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eBay moves against prank bids

The leading online auction house will soon require customers to register their credit card numbers before placing bids of $5,000 or more.

eBay said today that it is cracking down on prank bids in high-profile auctions.

The leading online auction house will soon require customers to register their credit card numbers before placing bids of $5,000 or more. Those who afterward make prank bids will be suspended from the system.

While participants may have to sacrifice some of their privacy in order to make high-price bids, the system is not much different from the methods offline auction houses have used to authenticate auction bidders, Gartner Group e-commerce analyst Rob Labatt said.

"It will weed out the people that aren't serious," Labatt said.

Earlier this year, bidding for the Year2000.com domain reached $10 million on eBay. But all of the top bids for the domain turned out to be either pranks or were subsequently withdrawn.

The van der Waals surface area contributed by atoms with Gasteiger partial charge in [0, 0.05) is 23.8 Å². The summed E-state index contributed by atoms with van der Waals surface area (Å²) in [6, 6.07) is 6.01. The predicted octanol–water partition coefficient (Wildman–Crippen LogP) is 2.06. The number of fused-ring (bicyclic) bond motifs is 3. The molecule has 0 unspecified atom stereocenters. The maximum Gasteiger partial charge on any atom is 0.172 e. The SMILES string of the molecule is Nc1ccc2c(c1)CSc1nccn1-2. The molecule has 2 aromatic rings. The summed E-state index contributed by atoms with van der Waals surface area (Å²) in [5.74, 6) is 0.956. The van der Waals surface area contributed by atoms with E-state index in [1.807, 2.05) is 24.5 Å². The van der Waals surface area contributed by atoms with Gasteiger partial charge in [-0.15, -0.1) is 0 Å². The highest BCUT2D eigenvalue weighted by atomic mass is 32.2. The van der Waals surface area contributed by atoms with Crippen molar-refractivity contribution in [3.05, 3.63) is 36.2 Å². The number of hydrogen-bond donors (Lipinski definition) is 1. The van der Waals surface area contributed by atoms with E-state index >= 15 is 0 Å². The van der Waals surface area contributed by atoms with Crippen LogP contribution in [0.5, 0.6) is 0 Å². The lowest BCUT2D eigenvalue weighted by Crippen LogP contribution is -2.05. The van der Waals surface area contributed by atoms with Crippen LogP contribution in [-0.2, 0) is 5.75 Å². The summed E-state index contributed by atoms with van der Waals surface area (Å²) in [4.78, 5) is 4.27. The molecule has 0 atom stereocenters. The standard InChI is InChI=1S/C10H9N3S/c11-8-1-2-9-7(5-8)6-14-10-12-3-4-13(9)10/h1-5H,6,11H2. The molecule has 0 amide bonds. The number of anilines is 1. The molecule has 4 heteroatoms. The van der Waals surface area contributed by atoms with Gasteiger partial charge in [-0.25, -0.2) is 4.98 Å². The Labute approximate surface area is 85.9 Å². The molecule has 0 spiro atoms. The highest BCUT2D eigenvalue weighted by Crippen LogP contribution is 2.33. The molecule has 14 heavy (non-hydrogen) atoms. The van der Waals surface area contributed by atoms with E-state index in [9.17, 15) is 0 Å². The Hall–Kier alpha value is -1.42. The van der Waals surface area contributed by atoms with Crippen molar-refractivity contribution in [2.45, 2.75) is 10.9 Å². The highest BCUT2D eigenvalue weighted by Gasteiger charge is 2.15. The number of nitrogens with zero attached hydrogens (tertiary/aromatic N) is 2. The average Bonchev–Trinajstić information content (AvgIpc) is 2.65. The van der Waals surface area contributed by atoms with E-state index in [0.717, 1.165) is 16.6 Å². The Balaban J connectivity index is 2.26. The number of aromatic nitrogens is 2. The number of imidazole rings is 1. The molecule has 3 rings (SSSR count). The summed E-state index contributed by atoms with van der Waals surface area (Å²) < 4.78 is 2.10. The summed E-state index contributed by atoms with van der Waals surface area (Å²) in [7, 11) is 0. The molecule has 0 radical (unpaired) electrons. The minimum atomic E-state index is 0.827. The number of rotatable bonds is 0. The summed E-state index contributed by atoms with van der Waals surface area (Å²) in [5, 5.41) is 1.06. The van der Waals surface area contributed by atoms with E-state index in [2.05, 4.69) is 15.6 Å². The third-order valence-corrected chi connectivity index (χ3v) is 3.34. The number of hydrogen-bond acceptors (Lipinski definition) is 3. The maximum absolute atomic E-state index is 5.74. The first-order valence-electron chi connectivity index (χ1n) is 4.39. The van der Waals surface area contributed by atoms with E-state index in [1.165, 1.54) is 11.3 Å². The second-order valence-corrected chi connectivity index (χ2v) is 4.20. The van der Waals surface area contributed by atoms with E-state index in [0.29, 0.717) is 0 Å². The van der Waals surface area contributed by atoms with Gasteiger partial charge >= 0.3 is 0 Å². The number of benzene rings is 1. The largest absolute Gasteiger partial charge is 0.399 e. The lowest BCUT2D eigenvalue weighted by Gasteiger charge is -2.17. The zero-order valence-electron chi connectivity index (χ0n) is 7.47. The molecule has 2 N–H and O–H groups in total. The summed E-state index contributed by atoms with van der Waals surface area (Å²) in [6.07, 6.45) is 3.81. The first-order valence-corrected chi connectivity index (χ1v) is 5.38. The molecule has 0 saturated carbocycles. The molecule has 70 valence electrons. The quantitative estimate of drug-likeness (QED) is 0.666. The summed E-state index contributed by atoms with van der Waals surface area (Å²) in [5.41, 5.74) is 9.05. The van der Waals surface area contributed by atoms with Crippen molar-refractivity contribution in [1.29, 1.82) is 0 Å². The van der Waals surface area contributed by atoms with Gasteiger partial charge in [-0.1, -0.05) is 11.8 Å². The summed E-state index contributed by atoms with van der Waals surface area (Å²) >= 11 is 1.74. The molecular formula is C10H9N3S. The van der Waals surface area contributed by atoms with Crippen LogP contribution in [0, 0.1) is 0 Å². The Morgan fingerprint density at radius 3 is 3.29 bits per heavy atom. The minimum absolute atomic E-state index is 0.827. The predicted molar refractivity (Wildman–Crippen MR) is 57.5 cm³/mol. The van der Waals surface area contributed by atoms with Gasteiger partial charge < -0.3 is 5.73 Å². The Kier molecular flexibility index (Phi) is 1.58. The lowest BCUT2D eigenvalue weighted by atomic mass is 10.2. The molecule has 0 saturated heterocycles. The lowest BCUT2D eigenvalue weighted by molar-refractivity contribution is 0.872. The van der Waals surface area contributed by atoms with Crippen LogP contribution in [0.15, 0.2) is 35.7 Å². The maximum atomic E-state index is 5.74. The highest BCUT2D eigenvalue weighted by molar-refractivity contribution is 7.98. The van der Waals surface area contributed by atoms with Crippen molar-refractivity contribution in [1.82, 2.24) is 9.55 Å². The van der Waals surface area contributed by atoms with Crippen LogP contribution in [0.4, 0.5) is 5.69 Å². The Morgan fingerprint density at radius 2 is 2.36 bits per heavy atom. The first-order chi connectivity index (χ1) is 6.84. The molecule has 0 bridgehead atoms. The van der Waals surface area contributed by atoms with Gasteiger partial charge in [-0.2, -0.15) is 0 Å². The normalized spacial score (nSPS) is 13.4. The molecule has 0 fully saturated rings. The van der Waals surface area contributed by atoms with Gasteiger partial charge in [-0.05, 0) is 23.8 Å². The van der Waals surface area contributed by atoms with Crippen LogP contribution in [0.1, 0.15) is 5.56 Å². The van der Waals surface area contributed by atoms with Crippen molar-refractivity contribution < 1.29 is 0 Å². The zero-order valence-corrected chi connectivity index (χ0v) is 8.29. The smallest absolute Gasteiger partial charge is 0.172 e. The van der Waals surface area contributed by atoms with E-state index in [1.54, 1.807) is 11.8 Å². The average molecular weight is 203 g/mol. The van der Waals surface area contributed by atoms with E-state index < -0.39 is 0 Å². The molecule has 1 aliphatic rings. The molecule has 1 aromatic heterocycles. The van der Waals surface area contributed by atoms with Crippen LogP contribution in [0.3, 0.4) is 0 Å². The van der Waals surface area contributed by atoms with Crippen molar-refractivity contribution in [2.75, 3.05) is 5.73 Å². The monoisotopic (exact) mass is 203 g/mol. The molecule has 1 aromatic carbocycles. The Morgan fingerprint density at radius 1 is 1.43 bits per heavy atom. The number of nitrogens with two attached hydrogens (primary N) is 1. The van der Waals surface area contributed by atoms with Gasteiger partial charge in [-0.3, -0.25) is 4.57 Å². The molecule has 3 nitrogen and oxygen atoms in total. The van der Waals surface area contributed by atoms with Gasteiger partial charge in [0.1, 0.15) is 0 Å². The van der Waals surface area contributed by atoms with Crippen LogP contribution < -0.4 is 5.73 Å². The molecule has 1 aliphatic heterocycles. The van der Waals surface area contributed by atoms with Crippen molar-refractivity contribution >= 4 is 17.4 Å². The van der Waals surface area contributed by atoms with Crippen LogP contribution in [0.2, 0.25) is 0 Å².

A similar episode happened last year, when users bid up the price on a new BMW sports utility vehicle to $500,000, or more than 9 times its retail price. Many of those bids also turned out to be hoaxes.

In examining past prank bids, eBay found that many of them were placed either by people who didn't have credit cards or who would have been discouraged from placing such bids if they were required to submit their credit cards, company spokesman Kevin Pursglove said.

The new requirement is meant solely to discourage prank bids. eBay will not charge customers' credit cards for the amount they bid, nor hand over their credit card number to sellers, Pursglove said.

"We want to send the message that bids are now binding," he said.

In addition to prank bids, eBay also went through a rash of bogus auctions last year with people auctioning off everything from 500 pounds of marijuana to an unborn baby--to eBay itself.